Two random facts spring to mind now that I am here writing about this insignificant little event. First, I am reminded of how Grandma, when she lived in Opheim, Montana, used to herd the family’s turkeys. She would sit outdoors with them and play a concertina (kinda like a little accordion) to pass the time. She said they had no grain to feed them, so the poultry ate the locusts who had devoured the remnants of their withered crops.

Second, I recall a speed-bump in a little village in Peru. We wondered why there was such a thing on a dirt road in the middle of nowhere. For the chickens, said a villager. Ah. So they don’t get run over when crossing the road. In America we just send out an animal control officer in a big van with a net to stop morning traffic. While Benjamin Franklin did not succeed in his campaign to name the turkey our national bird, one would almost think it were so by all the hulabaloo!

As for the turkey, I left her in the dust. It seemed to me that the animal control officer had met his match, but then again, as I was driving away, I heard another siren behind me in the distance. Perhaps another officer was on his way to assist in the rescue operation.

Too bad Grandma wasn’t there. She’d have done the job in a jiffy.

Great Book: Three Cups of Tea

Awesome book!! If you read no other book this year, read this one. Flat out, this is one of the best reads I’ve encountered in a while. Three Cups of Tea: One Man’s Mission to Promote Peace One School at a Time, by Greg Mortenson and David Oliver Relin, is a fascinating, inspiring page-turner. I read the whole book in three days, had a tough time setting it aside to eat or sleep, in fact! 🙂

What makes it such a good book?

(1) It is a very exciting story, filled with all manner of dangerous exploits, obstacles encountered, fears faced, and suspenseful events. It’s a true story, too, so that makes it all the more amazing to hear about what Mortenson has accomplished over the years as he builds schools in the areas where radical extremists are working to recruit the poor for their war against modernity.

(2) This man is larger than life, and it’s easy to admire and respect his integrity. Mortenson, through his personal committment and willingness to sacrifice, has transformed the lives of so many in the communities where he and his Pakistani and Afghanistani partners work. He has successfully overcome two fatwahs declared against him because the moderate Muslims in charge of the Holy Courts have seen his unimpeachable character and have upheld his right to do this good work for Muslim children.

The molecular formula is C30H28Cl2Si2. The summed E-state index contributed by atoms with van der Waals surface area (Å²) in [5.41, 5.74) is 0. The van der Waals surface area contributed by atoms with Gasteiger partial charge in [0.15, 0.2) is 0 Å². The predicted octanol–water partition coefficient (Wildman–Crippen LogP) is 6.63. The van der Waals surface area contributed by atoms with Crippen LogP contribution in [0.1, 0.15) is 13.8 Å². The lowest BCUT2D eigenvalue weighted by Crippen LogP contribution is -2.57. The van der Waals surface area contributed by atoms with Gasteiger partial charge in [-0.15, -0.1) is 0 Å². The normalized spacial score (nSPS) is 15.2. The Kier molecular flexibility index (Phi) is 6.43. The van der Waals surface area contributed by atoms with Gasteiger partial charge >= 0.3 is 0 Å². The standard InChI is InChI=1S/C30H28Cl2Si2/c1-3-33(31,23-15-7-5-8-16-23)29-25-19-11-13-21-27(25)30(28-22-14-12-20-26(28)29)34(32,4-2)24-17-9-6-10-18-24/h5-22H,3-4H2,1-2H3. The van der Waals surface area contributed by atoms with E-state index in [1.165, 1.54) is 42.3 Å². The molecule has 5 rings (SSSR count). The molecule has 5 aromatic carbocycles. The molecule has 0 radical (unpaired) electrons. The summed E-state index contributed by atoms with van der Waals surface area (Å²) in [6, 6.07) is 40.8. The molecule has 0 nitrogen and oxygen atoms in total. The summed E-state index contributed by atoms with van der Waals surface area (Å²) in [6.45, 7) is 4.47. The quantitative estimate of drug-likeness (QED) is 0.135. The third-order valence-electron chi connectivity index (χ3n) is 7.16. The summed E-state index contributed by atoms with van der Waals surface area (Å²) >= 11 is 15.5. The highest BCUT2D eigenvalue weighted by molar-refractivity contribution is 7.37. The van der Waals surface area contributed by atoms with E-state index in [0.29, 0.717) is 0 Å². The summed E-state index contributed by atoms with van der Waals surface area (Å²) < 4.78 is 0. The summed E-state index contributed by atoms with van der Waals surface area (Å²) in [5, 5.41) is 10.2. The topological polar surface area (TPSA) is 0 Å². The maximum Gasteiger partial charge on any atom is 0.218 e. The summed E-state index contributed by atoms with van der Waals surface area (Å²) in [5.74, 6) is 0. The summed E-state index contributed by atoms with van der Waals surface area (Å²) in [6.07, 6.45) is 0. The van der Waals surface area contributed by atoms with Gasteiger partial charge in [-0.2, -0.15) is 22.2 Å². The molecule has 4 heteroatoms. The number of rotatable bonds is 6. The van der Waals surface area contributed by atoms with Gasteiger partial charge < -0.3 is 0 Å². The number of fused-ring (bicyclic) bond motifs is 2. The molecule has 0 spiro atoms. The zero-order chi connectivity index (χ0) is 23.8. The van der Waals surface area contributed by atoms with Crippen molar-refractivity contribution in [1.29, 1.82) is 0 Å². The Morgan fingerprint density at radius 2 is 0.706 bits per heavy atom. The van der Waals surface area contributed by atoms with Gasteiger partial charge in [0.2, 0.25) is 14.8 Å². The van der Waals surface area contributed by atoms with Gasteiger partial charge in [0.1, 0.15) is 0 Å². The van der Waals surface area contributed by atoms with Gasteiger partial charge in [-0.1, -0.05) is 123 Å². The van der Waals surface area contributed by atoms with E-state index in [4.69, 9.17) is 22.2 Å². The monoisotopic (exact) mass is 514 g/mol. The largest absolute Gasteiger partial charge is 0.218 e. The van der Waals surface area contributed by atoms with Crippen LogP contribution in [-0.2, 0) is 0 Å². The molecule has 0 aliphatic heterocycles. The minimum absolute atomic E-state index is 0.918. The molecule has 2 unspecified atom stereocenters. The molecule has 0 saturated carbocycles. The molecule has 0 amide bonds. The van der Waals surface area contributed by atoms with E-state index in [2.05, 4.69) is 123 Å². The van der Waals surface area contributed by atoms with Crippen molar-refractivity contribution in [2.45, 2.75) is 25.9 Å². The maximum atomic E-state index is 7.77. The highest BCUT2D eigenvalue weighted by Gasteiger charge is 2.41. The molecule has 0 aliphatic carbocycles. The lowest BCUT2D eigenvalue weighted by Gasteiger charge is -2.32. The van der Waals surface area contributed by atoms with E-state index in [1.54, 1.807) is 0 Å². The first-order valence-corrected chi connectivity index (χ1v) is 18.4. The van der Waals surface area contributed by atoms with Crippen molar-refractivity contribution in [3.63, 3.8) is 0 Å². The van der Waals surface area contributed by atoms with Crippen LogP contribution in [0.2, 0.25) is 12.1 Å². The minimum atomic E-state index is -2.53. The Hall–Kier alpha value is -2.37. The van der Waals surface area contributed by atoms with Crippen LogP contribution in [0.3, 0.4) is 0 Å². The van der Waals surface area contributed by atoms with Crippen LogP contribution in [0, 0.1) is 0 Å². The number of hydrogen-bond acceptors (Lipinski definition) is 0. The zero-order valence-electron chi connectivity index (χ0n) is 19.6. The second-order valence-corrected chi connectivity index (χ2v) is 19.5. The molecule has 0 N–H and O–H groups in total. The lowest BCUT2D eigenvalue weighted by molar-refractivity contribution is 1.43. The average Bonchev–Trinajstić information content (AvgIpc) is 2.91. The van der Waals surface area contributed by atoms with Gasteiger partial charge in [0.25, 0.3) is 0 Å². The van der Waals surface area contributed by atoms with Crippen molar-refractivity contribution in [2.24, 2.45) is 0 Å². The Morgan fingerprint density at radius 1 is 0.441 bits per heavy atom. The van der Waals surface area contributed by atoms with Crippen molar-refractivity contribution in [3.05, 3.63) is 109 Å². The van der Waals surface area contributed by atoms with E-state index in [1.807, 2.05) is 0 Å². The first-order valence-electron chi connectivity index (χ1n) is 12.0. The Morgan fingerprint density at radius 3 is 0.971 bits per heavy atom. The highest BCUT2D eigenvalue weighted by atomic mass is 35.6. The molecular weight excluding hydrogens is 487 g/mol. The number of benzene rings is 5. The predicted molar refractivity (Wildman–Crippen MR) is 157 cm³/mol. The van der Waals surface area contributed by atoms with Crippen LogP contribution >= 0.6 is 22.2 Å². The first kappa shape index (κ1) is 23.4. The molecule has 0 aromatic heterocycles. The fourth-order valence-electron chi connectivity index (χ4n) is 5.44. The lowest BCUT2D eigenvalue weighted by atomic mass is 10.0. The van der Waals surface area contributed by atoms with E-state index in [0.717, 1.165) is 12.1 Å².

(3) The book offers an excellent example of the power of education for positive change. Why do people become suicide bombers? Too often the answer is that they have nothing to live for, no prospects for a better life. Ill-educated people become easy prey for extremist indoctrination. Mortenson’s schools are giving thousands of children a balanced education and hope for the future.

I could go on and on, but really you just have to read the book yourself to see what I mean. I suggest you pick it up and just read the first chapter. If you’re not hooked at that point, fine. But I suspect that taste will be enough to pull you in. Let me know what you think!

Hog in the Fog: A Huacuy Story of a Peruvian Pig

I was sorting through pixs from my trip to Peru today and came across this picture of a little pig:

Huacuy pig

We were in Huacuy Central that day, installing a vaccine fridge and replacing a broken radio in the medical clinic. It was very foggy up there at 7,000 feet, and I was a bit bummed that I had absolutely no view — as usual — of the mountains. (Serves me right for going during the rainy season, I guess!)

Anyway, I was taking a look around the village after the first hour had passed. Let’s face it, there wasn’t much I could do to help with this technical stuff — wiring a circuit breaker isn’t exactly my forte. So I decided to try and see what I could observe in the village. I was too timid about going far from the posta, though if this had been later in the trip, I would most certainly have been walking farther afield. In any case, I ventured out and took a few photos, but mostly there wasn’t much to see with the thick mist.

Then I heard a strange noise out there in the mist. You know how sound does weird things in the fog…? Well, I hear a low sort of grunting-whining sound coming from the village. What the heck is that?!

I stood still and waited. Then, right before the creature appeared, it dawned on me. Pig. That’s what makes that sound. And there he came, waddling along, heading straight for the ambulance truck that we had ridden up to Huacuy from neighboring Quillo. Upon arrival, he set to work rubbing every part of his itchy, black body on different parts of the truck. Satisfied, at last, he walked over to the posta.

Will he enter the clinic…? I held my breath. I’d seen dozens of dogs, cats, and even chickens go inside medical clinics in Peru. But this little guy had other plans and continued walking along the perimeter. I heard him out there in the fog and eventually followed the sound. There he was eating grass over by the septic “system.” YUMMO.